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7

A friends of mine who is a Kohen told me that he once ended up in Washington Heights for Yom Tov and showed up at Breuer's (German minhag) on Yom Tov morning. The Gabbai asked him if he was a Kohen, and after answering affirmatively, the Gabbai sighed, and called over another Kohen to give him a quick lesson in how the tune goes. Apparently, in addition to ...


4

In שו"ת יוסף אומץ להחיד"א סי' ע' ס"ד he discusses this concept. It seems that some had this custom - to not say Birchas Kohanim when a non-Jew was present. It seems to be based on a misconception, and he rules that there is no issue with it. Background: In Shulchan Aruch, Orach Chaim (25:20) the Halacha states: כ יִהְיוּ עֲשָׂרָה בְּמָקוֹם אֶחָד ...


3

Your question is based on the mistaken premise that one Kohen in a Shul is not Biblically mandated to do 'Birkas Kohanim'. That isn't quite true.. What the Halacha does say is that if there is only one Kohen, then the Chazan isn't supposed to call out 'Kohanim', though if he mistakenly did (as often happens), the Kohen hasn't transgressed a Biblical Mitzva ...


2

Rabbi Israel Isserlein ruled (Terumat HaDeshen 26) that the Kohanim may only use one tune for the entire duration of the blessings lest they come to make a mistake in saying the words properly. This ruling is codified in Shulchan Aruch (OC 128:21). Presumably, agreeing beforehand on a tune to use would be a wise idea.


2

See Keseph Mishnah's explanation, there. Excerpt: דה"ה אם יש שם יותר מעשרה כהנים עשרה מהם אינן עולין לדוכן והשאר עולין ואלו העשרה עונין אחריהם אמן ואף ע"ג דברכת כהנים בעשרה וכהנים מן המנין שאני התם דישראל הם העונים אמן אבל הכא דכולם הם כהנים ואין ביניהם ישראל לא חשיבי לברכת כהנים לענות אמן אא"כ העונים הם עשרה. ומה שהחליף רבינו וכתב שבצפון ושבדרום ...


2

I don't know why, but R' Shlomo Zalman Auerbach (עלהו לא יבול p96) maintains that the Israeli custom is not to say this prayer at all. Nonetheless, one who has had a bad dream and wishes to say the תפילה, can do so during שים שלום. Source: שיח תפילה


2

In a Shul that I Davened there was such an issue and the Kohanim would go out prior to the beginning of the Chazaras Hashatz and have their hands washed and Chazaras Hashatz began when they came back into the Shul. I was once in a different community where they installed a sink in the back of the Bais Medrash as they had this problem too. From Din.org - ...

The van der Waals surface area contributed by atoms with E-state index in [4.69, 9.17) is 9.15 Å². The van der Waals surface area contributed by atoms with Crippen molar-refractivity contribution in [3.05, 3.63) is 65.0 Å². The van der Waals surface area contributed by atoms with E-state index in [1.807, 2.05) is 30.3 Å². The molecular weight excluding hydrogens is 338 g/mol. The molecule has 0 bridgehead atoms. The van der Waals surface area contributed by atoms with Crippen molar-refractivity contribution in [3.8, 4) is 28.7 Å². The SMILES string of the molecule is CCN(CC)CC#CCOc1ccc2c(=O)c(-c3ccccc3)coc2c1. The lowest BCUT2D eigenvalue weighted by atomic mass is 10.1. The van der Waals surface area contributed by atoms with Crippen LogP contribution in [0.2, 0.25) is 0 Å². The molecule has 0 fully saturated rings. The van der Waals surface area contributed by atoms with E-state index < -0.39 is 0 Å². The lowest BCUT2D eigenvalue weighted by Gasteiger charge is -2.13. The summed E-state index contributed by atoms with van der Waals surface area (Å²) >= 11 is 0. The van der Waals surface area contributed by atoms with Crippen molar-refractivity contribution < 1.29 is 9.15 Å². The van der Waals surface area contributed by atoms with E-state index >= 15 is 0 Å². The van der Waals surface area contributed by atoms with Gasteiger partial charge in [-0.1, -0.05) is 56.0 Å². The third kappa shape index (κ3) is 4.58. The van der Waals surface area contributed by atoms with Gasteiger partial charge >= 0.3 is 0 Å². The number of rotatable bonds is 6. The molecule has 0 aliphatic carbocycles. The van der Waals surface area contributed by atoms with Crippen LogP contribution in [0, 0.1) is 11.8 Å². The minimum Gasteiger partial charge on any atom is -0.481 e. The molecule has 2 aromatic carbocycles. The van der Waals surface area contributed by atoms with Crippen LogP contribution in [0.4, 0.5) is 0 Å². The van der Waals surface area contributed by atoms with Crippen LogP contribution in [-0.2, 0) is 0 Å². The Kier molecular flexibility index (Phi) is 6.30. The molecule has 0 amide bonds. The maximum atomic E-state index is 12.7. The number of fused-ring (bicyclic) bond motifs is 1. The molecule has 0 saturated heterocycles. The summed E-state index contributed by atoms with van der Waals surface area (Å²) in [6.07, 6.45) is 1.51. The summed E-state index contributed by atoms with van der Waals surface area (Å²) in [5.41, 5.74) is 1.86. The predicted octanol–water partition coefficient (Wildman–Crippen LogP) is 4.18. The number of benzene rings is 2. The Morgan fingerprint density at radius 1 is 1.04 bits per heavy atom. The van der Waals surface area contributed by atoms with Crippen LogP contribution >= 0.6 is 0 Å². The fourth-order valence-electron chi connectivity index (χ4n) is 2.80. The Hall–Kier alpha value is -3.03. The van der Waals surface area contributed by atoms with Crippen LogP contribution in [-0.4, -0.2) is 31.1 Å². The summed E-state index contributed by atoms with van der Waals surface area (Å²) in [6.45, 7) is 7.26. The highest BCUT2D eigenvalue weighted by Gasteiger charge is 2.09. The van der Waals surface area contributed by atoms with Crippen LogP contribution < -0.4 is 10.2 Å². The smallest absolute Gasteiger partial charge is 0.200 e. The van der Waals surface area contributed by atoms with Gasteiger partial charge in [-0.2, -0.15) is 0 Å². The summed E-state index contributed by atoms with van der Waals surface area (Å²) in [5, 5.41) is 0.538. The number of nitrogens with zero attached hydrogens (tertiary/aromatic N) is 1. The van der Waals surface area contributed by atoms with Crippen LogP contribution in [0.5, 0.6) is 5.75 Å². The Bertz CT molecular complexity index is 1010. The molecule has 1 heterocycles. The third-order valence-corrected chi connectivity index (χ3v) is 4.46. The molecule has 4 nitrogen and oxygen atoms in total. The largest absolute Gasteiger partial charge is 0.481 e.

2

Darash Av 184 - Bamidbar page 16 quotes the Medrash Raba Breishis 43:11 which says that we were rewarded Birchas Kohanim due to the Avos. He says that is why some have the Minhag to say Bzchus Avraham Bzchus Yitzchak and Bzchus Yaakov. "מהיכן זכו ישראל לברכת כהנים? ר' יהודה אומר: מאברהם, דכתיב בפרשת לך לך : כה יהיה זרעך, וכתיב כה תברכו את בני ישראל", ...


2

I once heard, but I don't recall where, that there is another possible reason to say it even if you didn't have a bad dream - part of the Ribbono Shel Olam mentions dreams that others have had about you, which you will most likely not be aware of.


1

You asked: What if, during the hand-washing, less than ten people remain in the shul? Should the chazzan pause until they come back? The answer is: The Chazzan continues as usual. Source: The Kitzur Shulchan Aruch in 15:10 gives the rules what to do when the Minyan disappears: אִם אֵין בְּבֵית הַכְּנֶסֶת רַק מִנְיָן מְצֻמְצָם, אָסוּר לְכָל אֶחָד ...


1

From Chabad's commentary on the Rambam, it seems that if there are more than 10 kohanim in a place with only kohanim, Rambam prefers to have a minyan of 10 answering amen than to have all the kohanim duchan. It would seem, though, that if you cannot have a minyan of 10 answering amen, then Rambam would instruct every kohen to duchan. If more than ten ...


1

The Bais Yosef at the end of OC:128 brings a Maharil who discusses it having stopped. He lived 1365-1427, so it's been stopped at least since then.


1

The reason for the 'windows' is spelled out in Midrash Tanchuma, Naso 8: וכן הוא אומר, הנה זה עומד אחר כתלנו משגיח מן החלונות מציץ מן החרכים (שה"ש ב ט), מה בין אצבעות של כהנים. מציץ מן החרכים, בשעה שפושטין כפיהם. לכך נאמר, כה תברכו את בני ישראל: החרכים is read as 5 apertures (ה' חרכים), thus the custom of most Kohanim to place the 2 hands together, ...



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